Welcome to Thirsty Thursday, a weekly column where we pick a beer from our fridge and review it, because in a world where two new breweries launch every single week, sometimes we need some help sifting through all of the hops.
Like a moth to flame, I was drawn to this week’s beer solely based on the label. It comes from a brewery I visited quite a long time ago and remember having some solid efforts, so I figured why not give Saucony Creek Brewing Company’s Prince-inspired Topaz Rain a try? While I’m not admittedly some sort of Prince fanatic, I delved deep into the Minnesota-based artist’s catalog following his 2016 death and gained a newfound appreciation of both his music and guitar licks. In fact, I decided to throw on 1999 while I took this local 16-ounce beer out for a proverbial spin.
Founded in 2013 by former professional skateboarder and snowboarder – and three-time X-Games bronze medalist – Matt Lindenmuth, Saucony Creek focuses on brewing what it calls “hyper-local adventurous beer to keep glass-clinking camaraderie alive and well.” The idea is to create farm-to-pint beer that pairs with farm-to-table food offered at the Kutztown, Pennsylvania brewery, which operates on a 15-barrel system and produces close to 6,000 barrels annually. That line of thinking, and the attention to local ingredients, helped Lindenmuth, and head brewer Nick Micio, grab a gold medal in the Belgian-style Fruit Beer category back in 2015. With roots firmly planted in the Allentown area, Lindenmuth decided to create another brewery, The Larimer, just outside of Philadelphia – a spot I’ve heard only very good things about that I hope to visit soon.
Saucony Creek offers more than two dozen different beers, according to its website, and while I’m not exactly sure how many a year-round, I know they also add some limited releases to that mix, one of which is Topaz Rain. This New England-style IPA comes in at 7.5 percent ABV and features pils malt and copious amounts of Galaxy and Motueka hops – and a little Citra hops. It also features an eye-grabbing label with the purple one wearing his classic Purple Rain outfit and holding his signature guitar, only the label has a bluish theme to it giving the beer’s name. There’s rain in the background and a couple of doves right above the name, however besides the ABV, there’s no real explanation of what ingredients it contains and what I’m about to drink.
Once I cracked open this beer, and before I even poured it, I gave it the old smell test. With a New England IPA, I expect there to be a juiciness brought about by the hops, given that this specific style is often dry-hopped to the point that it’s hazy, with an aggressive tropical aroma and flavor. What I got from Topaz Rain was a little more faint than I anticipated, with a small punch of citrus and a little bit of berry mixed in as well. It smelled pretty inviting, with some of the characteristics of the style, but delving any further into its nose profile proved challenging.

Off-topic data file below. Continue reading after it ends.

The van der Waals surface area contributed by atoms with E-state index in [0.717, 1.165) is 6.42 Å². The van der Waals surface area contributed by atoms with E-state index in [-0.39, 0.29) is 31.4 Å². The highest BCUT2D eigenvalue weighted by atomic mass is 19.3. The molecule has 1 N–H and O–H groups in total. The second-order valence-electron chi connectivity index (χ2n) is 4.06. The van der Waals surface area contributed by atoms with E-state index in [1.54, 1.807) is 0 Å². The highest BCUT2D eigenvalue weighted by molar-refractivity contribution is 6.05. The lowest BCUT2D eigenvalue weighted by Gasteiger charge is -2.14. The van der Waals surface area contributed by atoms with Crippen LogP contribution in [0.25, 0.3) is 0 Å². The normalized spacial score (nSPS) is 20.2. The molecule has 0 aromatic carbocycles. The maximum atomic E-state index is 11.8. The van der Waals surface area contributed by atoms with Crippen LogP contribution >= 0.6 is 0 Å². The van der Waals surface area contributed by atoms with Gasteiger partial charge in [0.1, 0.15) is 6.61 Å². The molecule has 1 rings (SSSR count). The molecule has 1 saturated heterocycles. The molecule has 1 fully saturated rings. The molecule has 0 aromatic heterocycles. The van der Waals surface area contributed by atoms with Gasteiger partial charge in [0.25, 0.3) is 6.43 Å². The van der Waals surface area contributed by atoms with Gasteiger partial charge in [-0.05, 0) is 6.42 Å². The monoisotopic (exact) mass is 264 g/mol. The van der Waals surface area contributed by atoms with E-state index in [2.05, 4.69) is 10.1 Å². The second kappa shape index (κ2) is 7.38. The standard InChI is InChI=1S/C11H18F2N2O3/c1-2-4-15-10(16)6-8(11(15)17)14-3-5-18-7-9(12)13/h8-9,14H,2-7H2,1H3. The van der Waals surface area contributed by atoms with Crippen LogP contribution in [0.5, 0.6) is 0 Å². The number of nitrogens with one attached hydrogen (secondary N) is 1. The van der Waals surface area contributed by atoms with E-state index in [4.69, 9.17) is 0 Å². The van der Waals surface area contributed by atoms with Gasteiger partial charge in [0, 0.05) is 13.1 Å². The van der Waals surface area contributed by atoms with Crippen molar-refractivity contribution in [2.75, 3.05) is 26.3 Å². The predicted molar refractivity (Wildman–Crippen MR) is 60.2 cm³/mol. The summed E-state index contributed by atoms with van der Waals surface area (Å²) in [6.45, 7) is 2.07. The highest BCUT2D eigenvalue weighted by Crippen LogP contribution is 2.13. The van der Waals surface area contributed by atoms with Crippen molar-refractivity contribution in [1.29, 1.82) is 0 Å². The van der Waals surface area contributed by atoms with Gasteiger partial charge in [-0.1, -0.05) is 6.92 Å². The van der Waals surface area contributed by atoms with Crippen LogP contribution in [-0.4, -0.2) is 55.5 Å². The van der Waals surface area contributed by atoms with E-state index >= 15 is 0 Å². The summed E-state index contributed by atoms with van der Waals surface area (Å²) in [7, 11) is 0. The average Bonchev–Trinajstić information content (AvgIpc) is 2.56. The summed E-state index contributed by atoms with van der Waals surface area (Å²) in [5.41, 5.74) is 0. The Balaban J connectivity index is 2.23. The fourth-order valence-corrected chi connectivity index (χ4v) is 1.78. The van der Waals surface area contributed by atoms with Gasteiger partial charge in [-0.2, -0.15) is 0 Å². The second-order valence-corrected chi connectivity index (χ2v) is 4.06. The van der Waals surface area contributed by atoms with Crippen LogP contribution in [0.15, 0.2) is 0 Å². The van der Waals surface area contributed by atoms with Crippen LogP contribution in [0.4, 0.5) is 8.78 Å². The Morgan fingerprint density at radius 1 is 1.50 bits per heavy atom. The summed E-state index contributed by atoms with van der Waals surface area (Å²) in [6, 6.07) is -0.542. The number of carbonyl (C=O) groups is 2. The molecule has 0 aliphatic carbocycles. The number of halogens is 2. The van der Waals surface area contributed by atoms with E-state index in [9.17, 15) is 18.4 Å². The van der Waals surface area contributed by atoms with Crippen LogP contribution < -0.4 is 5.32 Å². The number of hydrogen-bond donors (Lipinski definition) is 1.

The pour, on the other hand, couldn’t have been any better – it was spot on here.
It might’ve helped that I used an IPA-specific glass but Topaz Rain flowed out into a yellowish-orange color, offering about three or four fingers worth of off-white head that hung around for my little photo shoot. I thought that the lacing was on point and the carbonation served this beer well also. This pour, along with the eye-grabbing label that caught my attention, is the perfect look for a social media post. I only hoped the taste would follow suit.
A little more pronounced than the aroma, the flavor here was built upon a medium mouthfeel and featured undertones of peach and tangerine. I felt like I also noticed a hint of spice in there – I’m no expert. All of the flavor, which tended to feel just a little watered down much like the aroma, gave way to an awesomely dry and slightly bitter back-end. Sure, it wasn’t necessarily dynamic but the way Topaz Rain finished left me grabbing my glass and returning for more. Is it the most crushable beer I’ve ever had – certainly not. But I’d have no problem killing two of these over the course of watching Tim Burton’s Batman because, you know, Prince created the soundtrack.
I teetered back and forth on the score on this one. At first, I was in the disappointed camp but then it grew on me the more I consumed it. Topaz Rain might not have been the quintessential textbook New England IPA but I enjoyed it and while it certainly had flaws, it’s a fun tribute to an underrated musician. The aroma might have been a little undefined but the photogenic pour made up for it and even though the flavor was slightly watered down, the dryness that it hit with was fairly on point. To be honest, I’d love to see this beer taken to the next-level and turned into a Hazy Double IPA, if for no other reason than the true juiciness of the hops could just detonate.
Enough beating around the bush, I gave Topaz Rain a very solid 7.7 out of 10. When I logged onto BeerAdvocate, I found that this beer had no official site rating and just one consumer rating, which was 3.79 out of 5.0. So, they were pretty on point with me.
Stay tuned next week, because I might try something from your favorite brewery.